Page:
- Give nearly $32 million to the state Department of Environmental Quality for a new research facility.
- Spend $33 million for headquarters renovations for the State Bureau of Investigation (SBI).
- Expand Medicaid as authorized in HB 76. The nonfederal share of the costs, totaling nearly $500 million in the first year, would mostly be covered by a new fee assessed on hospitals. For more on Medicaid expansion and what this means for the state’s fiscal future, see here.
- Allocate $60 million in additional funding to increase the wages of direct care workers.
- Set aside nearly $300 million in recurring funding, of which only $100 million per year would come from the General Fund, to maintain the current Medicaid reimbursement rates for skilled nursing facilities.
- Spend $15 million per year in recurring funds to expand communicable disease testing, surveillance, and detection.
- Invest heavily in bolstering the healthcare workforce, including $20 million in nonrecurring funding to the nonprofit North Carolina Independent Colleges and Universities (NCICU) to support and advance courses that lead to a degree in healthcare–related fields.
- Spend $20 million in nonrecurring funds to expand courses leading to degrees or credentials in health–related fields at community colleges.
- Spend $40 million in nonrecurring funds to expand health-care–related courses at UNC institutions.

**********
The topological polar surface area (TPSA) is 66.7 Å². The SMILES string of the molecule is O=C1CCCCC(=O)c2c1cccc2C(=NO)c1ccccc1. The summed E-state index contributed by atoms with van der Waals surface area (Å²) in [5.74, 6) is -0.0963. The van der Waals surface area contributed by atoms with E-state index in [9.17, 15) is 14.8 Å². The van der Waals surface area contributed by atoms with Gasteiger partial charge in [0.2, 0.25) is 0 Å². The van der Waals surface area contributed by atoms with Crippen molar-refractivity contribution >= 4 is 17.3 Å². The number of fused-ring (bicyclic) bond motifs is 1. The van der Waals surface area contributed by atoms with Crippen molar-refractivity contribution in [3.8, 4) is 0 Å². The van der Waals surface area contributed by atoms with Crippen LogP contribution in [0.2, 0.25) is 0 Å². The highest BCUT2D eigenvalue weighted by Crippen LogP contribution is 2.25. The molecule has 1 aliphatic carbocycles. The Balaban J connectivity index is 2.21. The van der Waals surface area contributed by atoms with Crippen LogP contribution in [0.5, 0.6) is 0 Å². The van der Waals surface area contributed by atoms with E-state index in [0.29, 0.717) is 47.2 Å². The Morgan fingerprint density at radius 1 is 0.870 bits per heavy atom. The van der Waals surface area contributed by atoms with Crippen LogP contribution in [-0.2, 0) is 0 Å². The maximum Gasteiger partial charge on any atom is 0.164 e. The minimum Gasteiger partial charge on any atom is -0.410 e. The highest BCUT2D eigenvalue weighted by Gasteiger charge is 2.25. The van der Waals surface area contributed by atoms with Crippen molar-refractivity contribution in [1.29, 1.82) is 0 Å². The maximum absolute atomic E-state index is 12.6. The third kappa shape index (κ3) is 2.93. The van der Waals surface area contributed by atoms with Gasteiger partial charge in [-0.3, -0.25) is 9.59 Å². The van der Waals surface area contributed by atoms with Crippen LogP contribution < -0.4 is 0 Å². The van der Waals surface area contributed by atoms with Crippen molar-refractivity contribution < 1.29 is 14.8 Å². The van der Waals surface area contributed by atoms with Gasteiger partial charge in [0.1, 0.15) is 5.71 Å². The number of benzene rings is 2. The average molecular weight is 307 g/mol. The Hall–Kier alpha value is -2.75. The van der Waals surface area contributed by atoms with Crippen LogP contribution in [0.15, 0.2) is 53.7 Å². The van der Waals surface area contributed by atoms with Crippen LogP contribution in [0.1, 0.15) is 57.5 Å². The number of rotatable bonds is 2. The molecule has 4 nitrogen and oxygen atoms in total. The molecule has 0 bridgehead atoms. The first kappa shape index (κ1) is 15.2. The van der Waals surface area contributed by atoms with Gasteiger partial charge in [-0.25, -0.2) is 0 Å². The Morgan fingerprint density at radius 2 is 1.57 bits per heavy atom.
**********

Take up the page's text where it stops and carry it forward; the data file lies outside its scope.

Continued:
- Fund programs to bolster health care options, including $11 million for the biennium to support The North Carolina Association of Free & Charitable Clinics.
- Expand eligibility for school choice. The Opportunity Scholarship program currently requires students first to attend a public school if they enroll in K-2nd grade. With the House budget, previous public schooling would not be required for K-8th grade.
- Contribute significantly to school safety measures. It would provide $40 million over the biennium for school safety grants to support students in crisis, school safety training, and safety equipment.
- Spend an additional $20 million in the biennium to mitigate cyberbullying, monitor classroom technology, and assist with suicide prevention services.
- Slate nearly $60 million in recurring funding to provide teacher assistants in the fourth grade to make up for the transition to larger classrooms in the fourth grade from having larger class size restrictions. An additional $20 million in nonrecurring funding for the biennium would go to the Department of Public Instruction to reward teacher assistants who complete coursework to become teachers. Another $575 million in recurring funds would provide additional tuition expenses to account for additional teacher assistants in the program.